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African Union urged to build capabilities to close vaccination gap

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African Union member states must manufacture COVID-19 vaccines, according to Africa Health 2021 speakers, yet this will require strong political will.

The African Union must come closer to leading the continent towards a better future by ensuring technology transfer from abroad and building capabilities within member states, urged speakers at Africa Health 2021 during the session Vaccination challenges and opportunities during and post-pandemic on day four of the event. 

To date, 15 countries across Africa have vaccinated just 10 percent of their population, owing to challenges including “conflict zones” complicating delivery.

However, speakers also voiced concerns over vaccine nationalism and global pharmaceutical “profiting”. 

“While the world is looking for boosters, less than 3.1 percent have actually received their first dose, and many in Africa are actually yet to receive even those - so we have to ask ourselves if there is vaccine equity,” said Dr Pamela Jackson-Ajayi, President and founder of Healthcare Federation of Nigeria.

“We have to ask how we can ensure that COVID-19 vaccines are distributed fairly,” she emphasised. 

Dr Ajayi said that the continent needed to look at how to produce their own vaccines. 

Dr Geofrey Makenga, vaccinologist and epidemiologist from the National Institute for Medical Research in Tanzania, agreed, saying that with most vaccines arriving in Africa 10 to 20 years later (“the current pandemic just highlighted the existing gap”), the only way to close the gap was for Africa to manufacture its own.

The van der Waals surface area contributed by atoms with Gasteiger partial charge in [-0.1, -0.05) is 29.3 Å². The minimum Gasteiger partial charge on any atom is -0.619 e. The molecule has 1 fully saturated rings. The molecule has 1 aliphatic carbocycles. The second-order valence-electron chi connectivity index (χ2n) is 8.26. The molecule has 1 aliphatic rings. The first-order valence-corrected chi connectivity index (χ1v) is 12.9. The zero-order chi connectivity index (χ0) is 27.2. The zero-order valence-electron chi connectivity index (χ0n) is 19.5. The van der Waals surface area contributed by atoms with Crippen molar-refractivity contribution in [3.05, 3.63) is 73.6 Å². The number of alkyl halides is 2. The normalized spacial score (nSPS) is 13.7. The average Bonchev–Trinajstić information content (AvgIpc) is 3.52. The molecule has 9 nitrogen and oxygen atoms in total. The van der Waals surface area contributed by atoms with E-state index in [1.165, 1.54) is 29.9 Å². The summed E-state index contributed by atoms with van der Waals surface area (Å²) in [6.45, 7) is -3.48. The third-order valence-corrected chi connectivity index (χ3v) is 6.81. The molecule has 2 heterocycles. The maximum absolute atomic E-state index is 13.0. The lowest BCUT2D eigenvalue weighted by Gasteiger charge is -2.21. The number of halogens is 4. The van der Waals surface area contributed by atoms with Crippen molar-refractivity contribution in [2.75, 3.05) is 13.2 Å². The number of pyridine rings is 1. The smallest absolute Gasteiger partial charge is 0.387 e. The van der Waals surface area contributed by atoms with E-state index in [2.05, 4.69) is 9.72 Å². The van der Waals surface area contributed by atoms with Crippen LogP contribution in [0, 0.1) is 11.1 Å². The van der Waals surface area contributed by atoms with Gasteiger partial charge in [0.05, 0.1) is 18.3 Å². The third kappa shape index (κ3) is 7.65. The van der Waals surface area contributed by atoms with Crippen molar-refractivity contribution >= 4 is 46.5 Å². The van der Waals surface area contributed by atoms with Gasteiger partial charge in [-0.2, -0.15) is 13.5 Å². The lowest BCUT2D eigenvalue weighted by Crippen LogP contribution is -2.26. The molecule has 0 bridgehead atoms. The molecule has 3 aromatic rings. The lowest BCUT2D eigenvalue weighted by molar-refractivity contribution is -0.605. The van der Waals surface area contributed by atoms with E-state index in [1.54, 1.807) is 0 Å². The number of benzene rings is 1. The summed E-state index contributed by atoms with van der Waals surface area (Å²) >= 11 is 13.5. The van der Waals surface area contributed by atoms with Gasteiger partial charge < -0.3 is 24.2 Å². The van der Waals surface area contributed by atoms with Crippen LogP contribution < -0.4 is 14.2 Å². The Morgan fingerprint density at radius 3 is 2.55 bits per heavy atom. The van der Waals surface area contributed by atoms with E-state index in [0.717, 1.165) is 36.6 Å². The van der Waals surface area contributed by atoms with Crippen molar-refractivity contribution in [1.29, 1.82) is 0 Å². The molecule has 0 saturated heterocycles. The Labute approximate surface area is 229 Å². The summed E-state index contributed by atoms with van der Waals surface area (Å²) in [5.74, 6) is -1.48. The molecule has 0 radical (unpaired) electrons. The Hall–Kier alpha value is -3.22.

Africa’s governments – the most important stakeholder in his view - must demonstrate the political will to enable this, he continued, while bankers and businesses may also play their part in investing in vaccine creation. 

Dr Ahmed Ogwell, Deputy Director African Center for Disease Control, based in Kenya, stated that “it’s difficult to look at the world as one” while adding that Africa needed to do “things in a big and bold way”. 

Dr Bartholomew Akanmori, Lead - Vaccine Research, Regulation, and Safety, African Vaccine Regulatory Forum (AVAREF), meanwhile said that it was not enough to provide vaccines into countries – they had to get into people. 

African countries will not meet the vaccination targets set out this year, he said, describing the continent’s infrastructure as “poor”, and health systems as “fragile”. People are also afraid to take the vaccine, and so there is also vaccine hesitancy. 

Dr Akanmori called for a strong regulatory system and regulatory alignment, while a feasibility study should cover every aspect of vaccine and product manufacturing.  “You need strong political commitment,” he recommended. “Then you need to change the environment, and provide incentives, and then relax laws to enable them.”

Dr Ajayi highlighted the issue of incentivising how patents on vaccines are developed, describing access to essential vaccines as a human right. 

“The patents system disproportionately benefits patent holders in developed countries,” she said. “There is a need for us to really work together and ensure that we need to engage them.” 

Patent countries have argued that the cost of R&D adds to the factor of why the patent is kept, she continued, suggesting that sanctions should be considered against those not sharing the technology, since otherwise “nations and continents of ours are at risk”.

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